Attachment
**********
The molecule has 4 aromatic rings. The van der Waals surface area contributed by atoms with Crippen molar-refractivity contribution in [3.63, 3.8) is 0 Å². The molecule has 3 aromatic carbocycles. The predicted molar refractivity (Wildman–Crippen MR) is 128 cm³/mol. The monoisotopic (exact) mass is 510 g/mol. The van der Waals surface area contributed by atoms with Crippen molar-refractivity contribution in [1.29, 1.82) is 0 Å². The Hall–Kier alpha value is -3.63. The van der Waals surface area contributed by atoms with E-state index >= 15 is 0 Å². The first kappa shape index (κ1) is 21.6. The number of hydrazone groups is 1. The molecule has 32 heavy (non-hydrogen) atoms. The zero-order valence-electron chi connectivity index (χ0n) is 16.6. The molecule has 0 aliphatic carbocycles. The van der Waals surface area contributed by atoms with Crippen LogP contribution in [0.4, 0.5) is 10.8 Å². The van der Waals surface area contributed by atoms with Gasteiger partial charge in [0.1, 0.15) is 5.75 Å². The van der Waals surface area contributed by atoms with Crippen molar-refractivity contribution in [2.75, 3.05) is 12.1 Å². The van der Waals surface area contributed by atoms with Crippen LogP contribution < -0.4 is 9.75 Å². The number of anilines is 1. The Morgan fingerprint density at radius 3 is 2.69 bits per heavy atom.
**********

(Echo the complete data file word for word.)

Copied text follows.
The molecule has 4 aromatic rings. The van der Waals surface area contributed by atoms with Crippen molar-refractivity contribution in [3.63, 3.8) is 0 Å². The molecule has 3 aromatic carbocycles. The predicted molar refractivity (Wildman–Crippen MR) is 128 cm³/mol. The monoisotopic (exact) mass is 510 g/mol. The van der Waals surface area contributed by atoms with Crippen molar-refractivity contribution in [1.29, 1.82) is 0 Å². The Hall–Kier alpha value is -3.63. The van der Waals surface area contributed by atoms with E-state index >= 15 is 0 Å². The first kappa shape index (κ1) is 21.6. The number of hydrazone groups is 1. The molecule has 32 heavy (non-hydrogen) atoms. The zero-order valence-electron chi connectivity index (χ0n) is 16.6. The molecule has 0 aliphatic carbocycles. The van der Waals surface area contributed by atoms with Crippen LogP contribution in [0.4, 0.5) is 10.8 Å². The van der Waals surface area contributed by atoms with Gasteiger partial charge in [0.1, 0.15) is 5.75 Å². The van der Waals surface area contributed by atoms with Crippen molar-refractivity contribution in [2.75, 3.05) is 12.1 Å². The van der Waals surface area contributed by atoms with Crippen LogP contribution < -0.4 is 9.75 Å². The number of anilines is 1. The Morgan fingerprint density at radius 3 is 2.69 bits per heavy atom.